Grenfell inquiry hears criticism of LFB and post fire audit
THE INQUIRY heard that London Fire Brigade (LFB) had ‘failed residents and firefighters’, and that a post Grenfell audit of the building’s management company found only ‘minor weaknesses’ in its approach.
Earlier this year, the inquiry began looking at the ‘factual narrative’ of the events, with expert witnesses describing the various safety failures in the tower and a ‘culture of non compliance’. After the inquiry resumed once more, a fire station manager stated that ‘vital’ plans for the tower were not able to be found in the lobby of the building. It then heard from 999 operators that due to a policy not to recontact callers, residents were not told to evacuate when policy changed.
In September, one of the fire commanders stated that ‘the building let us all down’, before London Fire Brigade (LFB) commissioner Dany Cotton admitted that she had no knowledge of cladding risks despite an LFB presentation created only a year before the fire. Recently, the inquiry heard two different experts note that flames spread in ‘just over 10 minutes’ to the outside of the tower, and that cladding issues ‘have been known for decades’.
In November, the inquiry heard that the architectural ‘crown’ of cladding designed to make the tower ‘look nice’ was ‘instrumental’ in the fire’s spread around the tower, and that the fire was ‘most likely started by overheated wiring’ within a fridge freezer. BBC News reported on criticism of LFB from victims’ lawyer Sam Stein, who said that Ms Cotton and her leadership team were ‘not fit to run’ LFB, and that the tower’s residents and firefighters ‘were let down’ by those in charge.
He stated that Ms Cotton ‘should have been well aware’ of what he called ‘dreadful failings’ within LFB, which ‘had been identified’ during the inquiry by the time she came to give her evidence. He added that ‘this condemnation of the leadership of the fire brigade of London should not be taken to be an insult to those on the front line. No-one can or should forget the sheer bravery and determination of the individual firefighters who risked their lives’.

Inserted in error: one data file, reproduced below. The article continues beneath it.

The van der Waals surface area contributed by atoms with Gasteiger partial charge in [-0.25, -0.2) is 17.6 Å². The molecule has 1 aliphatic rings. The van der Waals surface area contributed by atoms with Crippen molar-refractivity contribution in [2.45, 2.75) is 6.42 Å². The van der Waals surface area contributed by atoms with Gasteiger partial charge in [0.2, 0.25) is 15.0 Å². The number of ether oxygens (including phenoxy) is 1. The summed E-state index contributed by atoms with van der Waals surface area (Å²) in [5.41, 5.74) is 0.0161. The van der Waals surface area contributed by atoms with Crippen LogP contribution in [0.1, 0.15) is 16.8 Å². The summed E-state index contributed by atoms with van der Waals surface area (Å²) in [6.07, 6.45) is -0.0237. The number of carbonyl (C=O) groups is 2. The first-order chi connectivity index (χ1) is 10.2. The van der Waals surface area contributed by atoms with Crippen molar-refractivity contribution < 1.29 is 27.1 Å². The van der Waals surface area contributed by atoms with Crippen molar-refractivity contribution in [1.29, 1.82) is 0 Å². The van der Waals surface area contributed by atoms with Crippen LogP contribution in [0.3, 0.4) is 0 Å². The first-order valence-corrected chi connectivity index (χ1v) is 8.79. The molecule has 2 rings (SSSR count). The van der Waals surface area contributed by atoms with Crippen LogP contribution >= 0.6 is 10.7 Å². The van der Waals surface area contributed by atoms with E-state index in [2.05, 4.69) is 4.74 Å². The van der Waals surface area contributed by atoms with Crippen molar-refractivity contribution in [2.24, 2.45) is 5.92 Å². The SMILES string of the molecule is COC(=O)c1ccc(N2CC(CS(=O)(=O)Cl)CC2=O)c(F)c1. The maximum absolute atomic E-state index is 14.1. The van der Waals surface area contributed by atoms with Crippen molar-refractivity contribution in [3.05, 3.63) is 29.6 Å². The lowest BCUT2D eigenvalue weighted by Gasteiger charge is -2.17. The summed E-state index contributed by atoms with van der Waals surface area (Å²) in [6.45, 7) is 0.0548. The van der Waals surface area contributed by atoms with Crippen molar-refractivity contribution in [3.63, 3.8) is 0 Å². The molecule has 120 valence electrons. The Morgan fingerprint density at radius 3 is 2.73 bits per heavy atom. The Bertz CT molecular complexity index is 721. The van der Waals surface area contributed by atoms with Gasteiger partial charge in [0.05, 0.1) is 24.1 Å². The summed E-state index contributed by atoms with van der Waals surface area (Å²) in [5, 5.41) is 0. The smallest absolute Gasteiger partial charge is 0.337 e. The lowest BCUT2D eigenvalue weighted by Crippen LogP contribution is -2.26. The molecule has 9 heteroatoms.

In turn, another victims’ lawyer Danny Friedman stated that there was ‘overwhelming evidence’ LFB had ‘failed to plan for such a scenario’, claiming that LFB knew ‘there was a risk’ of such a high rise fire that might require evacuation, but that knowledge ‘did not filter down’ to the firefighters in a ‘terrible gulf between paper and practice’. He also added that LFB had been ‘brought into disrepute’ by Ms Cotton’s testimony, when she said she would not change any part of its response.
On this note, he stated that ‘not only where these comments insulting to the bereaved, survivors and residents, but they were irresponsible. They sent a wholly negative message about the LFB’s capacity as an organisation to acknowledge its shortcomings and to make any real change in the future’.
In response, LFB’s lawyer Stephen Walsh said that the fire was the ‘biggest challenge to any fire service in the UK in living memory’, adding that ‘its policies, procedures and training were strained to their limits and in some respects well beyond, that is accepted’, while LFB said it would be ‘unfair for it to be judged before all the evidence was heard’.
Additionally, Inside Housing reported that the inquiry heard that a post fire external audit of Kensington and Chelsea Tenant Management Organisation (KCTMO), which had managed Grenfell Tower, found only ‘minor weaknesses’ in its fire safety approach. The audit was commissioned by Kensington and Chelsea Borough Council a fortnight after the fire, and was carried out by Housing Asset Management Consultancy Ltd (HAMC), identifying ‘moderate’ assurance that KCTMO’s fire safety strategy ‘was working properly’.
The report, marked ‘strictly private & confidential’, was published by the inquiry, and was written by HAMC managing director Dr Graham Coupar. It examined fire risk assessments (FRAs) commissioned by KCTMO, with a new fire safety strategy introduced by the organisation nine days before the fire. The HAMC report concluded that KCTMO had ‘well established process[es] and procedures that support the delivery of fire safety compliance’.
In turn, it noted that the FRAs undertaken by CS Stokes and Associates Limited were ‘of a high standard’, despite a ‘recurring theme’ of overall risk ratings being lower ‘than they should have been’. However, the report did also identify a ‘recurring theme of failure to consider fire signage’ in the FRAs, while the level of outstanding actions related to required repairs was ‘excessive’, with 34% or 133 required.